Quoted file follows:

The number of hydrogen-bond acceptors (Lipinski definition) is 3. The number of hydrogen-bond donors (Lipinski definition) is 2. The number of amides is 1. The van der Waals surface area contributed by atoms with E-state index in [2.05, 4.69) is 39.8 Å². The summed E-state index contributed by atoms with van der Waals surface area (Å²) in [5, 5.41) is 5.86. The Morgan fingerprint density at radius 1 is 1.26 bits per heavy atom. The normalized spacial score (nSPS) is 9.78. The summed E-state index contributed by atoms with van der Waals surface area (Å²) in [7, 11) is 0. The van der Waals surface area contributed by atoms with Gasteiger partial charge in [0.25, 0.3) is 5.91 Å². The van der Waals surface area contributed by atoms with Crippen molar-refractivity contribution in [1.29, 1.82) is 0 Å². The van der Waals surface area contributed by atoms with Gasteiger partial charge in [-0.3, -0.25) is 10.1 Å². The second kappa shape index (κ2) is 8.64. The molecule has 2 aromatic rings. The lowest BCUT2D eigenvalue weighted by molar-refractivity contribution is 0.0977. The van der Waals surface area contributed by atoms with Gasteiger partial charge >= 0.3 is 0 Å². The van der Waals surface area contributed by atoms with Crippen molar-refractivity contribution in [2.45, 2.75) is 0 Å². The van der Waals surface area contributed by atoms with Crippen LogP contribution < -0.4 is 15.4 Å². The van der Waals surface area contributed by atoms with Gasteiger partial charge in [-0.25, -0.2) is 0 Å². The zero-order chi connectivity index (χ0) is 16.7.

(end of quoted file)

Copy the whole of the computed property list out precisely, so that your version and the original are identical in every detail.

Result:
The number of hydrogen-bond acceptors (Lipinski definition) is 3. The number of hydrogen-bond donors (Lipinski definition) is 2. The number of amides is 1. The van der Waals surface area contributed by atoms with E-state index in [2.05, 4.69) is 39.8 Å². The summed E-state index contributed by atoms with van der Waals surface area (Å²) in [5, 5.41) is 5.86. The Morgan fingerprint density at radius 1 is 1.26 bits per heavy atom. The normalized spacial score (nSPS) is 9.78. The summed E-state index contributed by atoms with van der Waals surface area (Å²) in [7, 11) is 0. The van der Waals surface area contributed by atoms with Gasteiger partial charge in [0.25, 0.3) is 5.91 Å². The van der Waals surface area contributed by atoms with Crippen molar-refractivity contribution in [1.29, 1.82) is 0 Å². The van der Waals surface area contributed by atoms with Gasteiger partial charge in [-0.3, -0.25) is 10.1 Å². The second kappa shape index (κ2) is 8.64. The molecule has 2 aromatic rings. The lowest BCUT2D eigenvalue weighted by molar-refractivity contribution is 0.0977. The van der Waals surface area contributed by atoms with Gasteiger partial charge >= 0.3 is 0 Å². The van der Waals surface area contributed by atoms with Crippen molar-refractivity contribution in [2.45, 2.75) is 0 Å². The van der Waals surface area contributed by atoms with Crippen LogP contribution < -0.4 is 15.4 Å². The van der Waals surface area contributed by atoms with Gasteiger partial charge in [-0.25, -0.2) is 0 Å². The zero-order chi connectivity index (χ0) is 16.7.